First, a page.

WESST’s Statement on Racial and Economic Justice
We Have to Talk about Systemic Change
WESST shares the grief and anger felt across the nation and stands in solidarity with the Black community. Silence is acceptance and WESST does not accept the injustice and racism that permeate our society. We strive to make our commitment to diversity, equity and inclusion clear in our work with small business owners each and every day. Black Lives Matter, and we are compelled to add WESST’s voice to the chorus calling for justice and to state our enduring commitment to these values.
WESST was established in 1989 to be part of a growing effort to combat systemic discrimination by supporting and empowering diverse small business owners pursuing their entrepreneurial dreams. We are proud of WESST’s impact across New Mexico, and we will commit even further to our mission supporting Black, Indigenous, and people of color (BIPOC) and Immigrant small business owners to help bring an end to systemic racism. We know we can do more. People of color own half as many businesses as non-minorities and their businesses start and stay smaller in comparison. WESST will take actionable steps to combat the system that results in poorer outcomes for entrepreneurs of color. We look forward to clearly communicating and implementing these actions in the coming weeks.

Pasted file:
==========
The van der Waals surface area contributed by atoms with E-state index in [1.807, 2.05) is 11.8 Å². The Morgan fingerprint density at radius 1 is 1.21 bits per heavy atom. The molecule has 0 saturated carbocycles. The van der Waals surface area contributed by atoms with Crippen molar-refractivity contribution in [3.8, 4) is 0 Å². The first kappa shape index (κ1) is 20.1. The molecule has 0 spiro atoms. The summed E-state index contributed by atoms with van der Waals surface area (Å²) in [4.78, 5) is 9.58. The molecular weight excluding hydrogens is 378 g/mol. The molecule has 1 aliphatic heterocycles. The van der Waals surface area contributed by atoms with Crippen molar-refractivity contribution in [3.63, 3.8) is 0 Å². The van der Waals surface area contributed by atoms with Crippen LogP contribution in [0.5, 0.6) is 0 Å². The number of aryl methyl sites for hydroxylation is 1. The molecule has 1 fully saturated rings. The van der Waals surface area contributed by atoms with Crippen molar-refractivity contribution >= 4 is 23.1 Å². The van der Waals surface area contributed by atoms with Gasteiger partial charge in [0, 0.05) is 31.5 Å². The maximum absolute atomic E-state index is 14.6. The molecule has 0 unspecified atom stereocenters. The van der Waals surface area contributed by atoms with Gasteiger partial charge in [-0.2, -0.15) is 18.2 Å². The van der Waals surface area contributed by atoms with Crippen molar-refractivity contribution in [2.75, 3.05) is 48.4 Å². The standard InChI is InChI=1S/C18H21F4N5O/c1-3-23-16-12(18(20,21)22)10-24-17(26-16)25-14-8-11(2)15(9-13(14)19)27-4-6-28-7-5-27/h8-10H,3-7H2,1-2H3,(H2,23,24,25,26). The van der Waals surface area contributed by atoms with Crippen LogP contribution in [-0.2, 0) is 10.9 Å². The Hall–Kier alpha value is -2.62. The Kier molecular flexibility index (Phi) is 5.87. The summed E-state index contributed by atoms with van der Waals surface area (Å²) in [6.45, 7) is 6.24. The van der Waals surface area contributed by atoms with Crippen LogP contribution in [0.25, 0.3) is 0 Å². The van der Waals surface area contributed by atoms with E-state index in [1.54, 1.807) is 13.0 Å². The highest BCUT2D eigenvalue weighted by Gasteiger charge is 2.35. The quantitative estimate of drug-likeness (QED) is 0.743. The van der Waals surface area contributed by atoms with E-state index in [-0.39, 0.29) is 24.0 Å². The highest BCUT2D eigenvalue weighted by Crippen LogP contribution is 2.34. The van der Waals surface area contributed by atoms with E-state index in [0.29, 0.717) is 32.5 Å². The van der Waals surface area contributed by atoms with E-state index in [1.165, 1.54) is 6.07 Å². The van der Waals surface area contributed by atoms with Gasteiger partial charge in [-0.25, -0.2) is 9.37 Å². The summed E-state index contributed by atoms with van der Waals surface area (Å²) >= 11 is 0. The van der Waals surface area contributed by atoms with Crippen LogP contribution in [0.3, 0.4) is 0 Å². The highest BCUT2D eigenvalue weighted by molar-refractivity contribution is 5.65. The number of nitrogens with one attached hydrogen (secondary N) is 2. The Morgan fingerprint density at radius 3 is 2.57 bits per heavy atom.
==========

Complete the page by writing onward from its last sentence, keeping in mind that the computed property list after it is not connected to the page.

The title of our statement is from Angela Davis, and is a chapter title in her book, Freedom is a Constant Struggle. In this writing, Davis reminds us that throughout history, we’ve seen mass movements like the one we are witnessing in the wake of the horrific death of George Floyd bring about systemic change. The Civil Rights Act and the Voting Rights Act happened as a result of people marching and organizing. Right now, each of us must look inward, as organizations and as individuals, to recognize and embrace our unique role in advancing these mass movements forward. WESST affirms its commitment to anti-racism, the Black Lives Matter movement, and systemic change for the benefit of underrepresented entrepreneurs, and all BIPOC.